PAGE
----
Technological concerns

Technology is not still enough to satisfy all the elements that RFID is trying to perform various operational mechanisms. RFID technology deficiencies inevitably occur with the application of technology because there is niche space still left. For instance, RFID technology does not have a unified frequency standard yet. Since there are no internationally agreed upon frequencies for RFID operations, permitted scanner/reader powers also differ between countries. There are still significant differences between the frequencies from the EU and the USA (Hossain et al., 2009 ). In addition, Reichenhach (2008) pointed out the lack of storage capacity. In the EU, where RFID based waste management is common, there are technological barriers like a shortage of storage capacity Footnote 17 . Ema and Fujigaki ( 2011 ) draw implications from a child monitoring case done in Japan that being informed of children’s exact location cannot guarantee their actual safety, but RFID tags often lead to that cherished illusion. Vining ( 2005 ) warned about another possibility of niche space. According to his study about port security in the US, stealing goods without damaging RFID tag is possible because at ports, the container can be drilled into and contents can be removed. The RFID tag does not have to endure any damage through this whole process. In the US, as a response to continued pressure from various stakeholders, the US government even adopted the ‘Faraday cage’ for privacy protection Footnote 18 (Table  8 ).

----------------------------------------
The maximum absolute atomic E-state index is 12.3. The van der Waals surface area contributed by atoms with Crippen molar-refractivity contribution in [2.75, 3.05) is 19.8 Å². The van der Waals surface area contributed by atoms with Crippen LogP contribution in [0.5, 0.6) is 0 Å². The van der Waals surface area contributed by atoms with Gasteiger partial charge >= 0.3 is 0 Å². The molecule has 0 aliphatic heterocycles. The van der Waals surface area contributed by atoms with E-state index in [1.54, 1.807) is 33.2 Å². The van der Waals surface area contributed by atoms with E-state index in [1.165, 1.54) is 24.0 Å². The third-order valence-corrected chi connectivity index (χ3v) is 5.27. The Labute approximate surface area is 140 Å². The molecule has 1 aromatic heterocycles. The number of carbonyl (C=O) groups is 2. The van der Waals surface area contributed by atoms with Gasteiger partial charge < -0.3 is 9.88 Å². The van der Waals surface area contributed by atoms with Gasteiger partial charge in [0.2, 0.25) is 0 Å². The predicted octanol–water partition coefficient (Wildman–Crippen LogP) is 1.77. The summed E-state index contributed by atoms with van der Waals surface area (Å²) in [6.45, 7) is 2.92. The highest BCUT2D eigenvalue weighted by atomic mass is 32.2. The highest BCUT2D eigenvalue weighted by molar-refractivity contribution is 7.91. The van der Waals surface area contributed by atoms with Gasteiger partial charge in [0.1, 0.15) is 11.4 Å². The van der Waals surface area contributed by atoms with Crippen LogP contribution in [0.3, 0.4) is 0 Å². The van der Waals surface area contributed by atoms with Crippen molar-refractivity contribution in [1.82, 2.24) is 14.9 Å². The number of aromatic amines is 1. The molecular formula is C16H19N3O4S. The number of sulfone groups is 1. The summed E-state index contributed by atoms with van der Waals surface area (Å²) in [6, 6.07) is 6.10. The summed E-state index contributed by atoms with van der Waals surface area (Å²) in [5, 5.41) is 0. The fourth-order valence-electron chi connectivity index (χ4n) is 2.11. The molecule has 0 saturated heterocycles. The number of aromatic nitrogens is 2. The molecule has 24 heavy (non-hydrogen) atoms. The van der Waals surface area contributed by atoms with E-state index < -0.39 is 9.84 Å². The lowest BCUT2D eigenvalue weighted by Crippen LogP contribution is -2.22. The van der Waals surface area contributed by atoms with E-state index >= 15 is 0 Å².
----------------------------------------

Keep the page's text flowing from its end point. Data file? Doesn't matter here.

Uncertain cost-benefit effectiveness

RFID defenders emphasize that RFID technology can guarantee effectiveness and efficiency at a very cheap price. There is, however, substantial evidence to show RFID can generate unexpected costs Footnote 19 . In reality, the RFID tag is much more expensive than a barcode, which was very popular in identifying materials before the rise of RFID technology (Becker 2004 ). Purchasing RFID devices, hardware, and tags is not sufficient to drive system relevantly. To guarantee a better quality of service, the RFID system needs more additional things such as “circular process mechanism, the richness of consultant, project manager, programmers and plentiful project labors” (Kuo and Chen 2008 ). These elements for a better RFID performance may involve considerable costs. Kuo and Chen ( 2008 ) reported that RFID technology consumers and government should pay the extra hidden cost in the healthcare industry (Table  9 ).

Dubious transparency and corruption